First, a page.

Camille is who I want to be when I grow up :) She has the biggest, most giving heart of anyone I've ever met. Love for these children that society terms as "lesser" because of their extensive problems (many of which even make them look abnormal to outsiders) pours out of her.
I don't know how she does it. From the day I first set foot in their homes (Just about a month after Hurricane Andrew), she has been an inspiration to me. She taught me to keep a leash on my terrible temper when faced with verbal and physical prejudice. After all, as "Mom" to that many special needs kids, she knew first hand how it felt.
Check out their website if you have a chance.
The Wounded Warrior Project
I have to confess that I don't know a ton about this group, but what I do know is amazing.
I first heard about them from Celebrity Apprentice when Piers Morgan chose them as his charity that he earned money for. It is a group that:
To raise awareness and enlist the public’s aid for the needs of severely injured
service men and women,
To help severely injured service members aid and assist each other, and
To provide unique, direct programs and services to meet the needs of severely injured service members.
Considering how long our country has been involved in one violent conflict or another, and how often our service men and women are injured, it is a wonderful and needed group.
When working at The O'Callaghan Hotel in Annapolis, MD, I was lucky enough to be the night supervisor when a bunch of them came to town and stayed at our hotel. We stayed up late (well, they did, but my job was to stay up all night) talking about our disabilities. Most of them were missing a leg. They said that was much more common than a missing arm in the service sincemost loss-of-limb injuries were caused by mines.
I was amazed at how well-adjusted these men (because all the ones I met were men) were. None of the terror and lost feeling that used to show in this guy I knew in high school. He lost his arm in a drunk driving accident and ended up killing himself because he couldn't adjust.
Anyway, two admirable groups that should get more notice and acclaim than they do. (Sorry but no pics this time.)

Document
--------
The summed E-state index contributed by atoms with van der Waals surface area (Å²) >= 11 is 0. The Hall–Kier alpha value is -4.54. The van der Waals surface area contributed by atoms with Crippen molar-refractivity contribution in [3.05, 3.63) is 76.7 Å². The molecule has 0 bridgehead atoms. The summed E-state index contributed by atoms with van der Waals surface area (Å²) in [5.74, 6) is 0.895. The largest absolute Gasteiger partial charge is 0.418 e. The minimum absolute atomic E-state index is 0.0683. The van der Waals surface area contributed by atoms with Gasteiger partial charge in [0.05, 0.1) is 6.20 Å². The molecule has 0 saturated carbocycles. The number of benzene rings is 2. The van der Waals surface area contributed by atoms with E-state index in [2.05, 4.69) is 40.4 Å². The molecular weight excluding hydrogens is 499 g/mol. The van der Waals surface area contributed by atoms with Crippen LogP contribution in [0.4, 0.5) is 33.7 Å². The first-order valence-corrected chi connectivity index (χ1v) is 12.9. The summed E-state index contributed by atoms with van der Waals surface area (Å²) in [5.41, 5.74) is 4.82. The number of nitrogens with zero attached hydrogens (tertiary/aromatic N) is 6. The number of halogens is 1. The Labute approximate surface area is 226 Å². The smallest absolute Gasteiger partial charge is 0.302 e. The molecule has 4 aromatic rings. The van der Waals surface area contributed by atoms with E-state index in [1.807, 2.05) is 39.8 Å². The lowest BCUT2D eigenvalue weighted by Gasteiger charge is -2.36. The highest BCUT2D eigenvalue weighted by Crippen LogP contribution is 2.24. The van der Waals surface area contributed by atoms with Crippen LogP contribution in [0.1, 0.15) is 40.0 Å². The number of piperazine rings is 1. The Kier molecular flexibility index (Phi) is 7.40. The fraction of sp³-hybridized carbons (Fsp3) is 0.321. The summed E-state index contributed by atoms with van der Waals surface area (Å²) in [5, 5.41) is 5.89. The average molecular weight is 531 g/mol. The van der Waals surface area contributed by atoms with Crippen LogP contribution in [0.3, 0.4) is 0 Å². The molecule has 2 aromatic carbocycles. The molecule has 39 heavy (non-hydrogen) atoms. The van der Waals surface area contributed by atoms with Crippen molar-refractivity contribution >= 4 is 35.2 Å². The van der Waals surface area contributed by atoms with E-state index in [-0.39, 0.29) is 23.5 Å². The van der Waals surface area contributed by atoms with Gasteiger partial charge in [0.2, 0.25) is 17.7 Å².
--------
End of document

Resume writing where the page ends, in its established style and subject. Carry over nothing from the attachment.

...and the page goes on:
Saturday, March 14, 2009
Friday, March 13, 2009
Wednesday, March 11, 2009
Tuesday, March 10, 2009
Inkblot: i can arrange for someone to stomp on your toes if you like
amputate a limb
me: if you amputate a limb, would you mind
making it a leg. i have a spare of those
how about an ear,
or something more expendable?
me: that could work
Inkblot: sweet. an ear
it is. and a couple of toenails %-)
What exactly qualifies someone as handicapped? According to the Merriam-Webster dictionary it is having a physical or mental disability ; also : of or reserved for handicapped persons.
As someone who has been described as handicapped my entire life, I disagree. Having only one hand does not make me handicapped. Like I say in my blog's name, I firmly believe that handicapped is all in the mind. It's a way of thinking pessimistically that prevents a person from reaching their full potential.
I grew up hearing that the only reason my birth mother tried so hard to keep me is because she feared no one would adopt a handicapped baby. My adoptive parents met me when my mom became my occupational therapist to teach me how to use a prosthesis. In first grade, the school system put me in the remedial classes because "anyone with a physical handicap usually has a mental one too."
This blog is not going to be an authority on anything, just a way for me to share some of my experiences growing up in a society that tried to make me believe there was something wrong with me. That I was handicapped.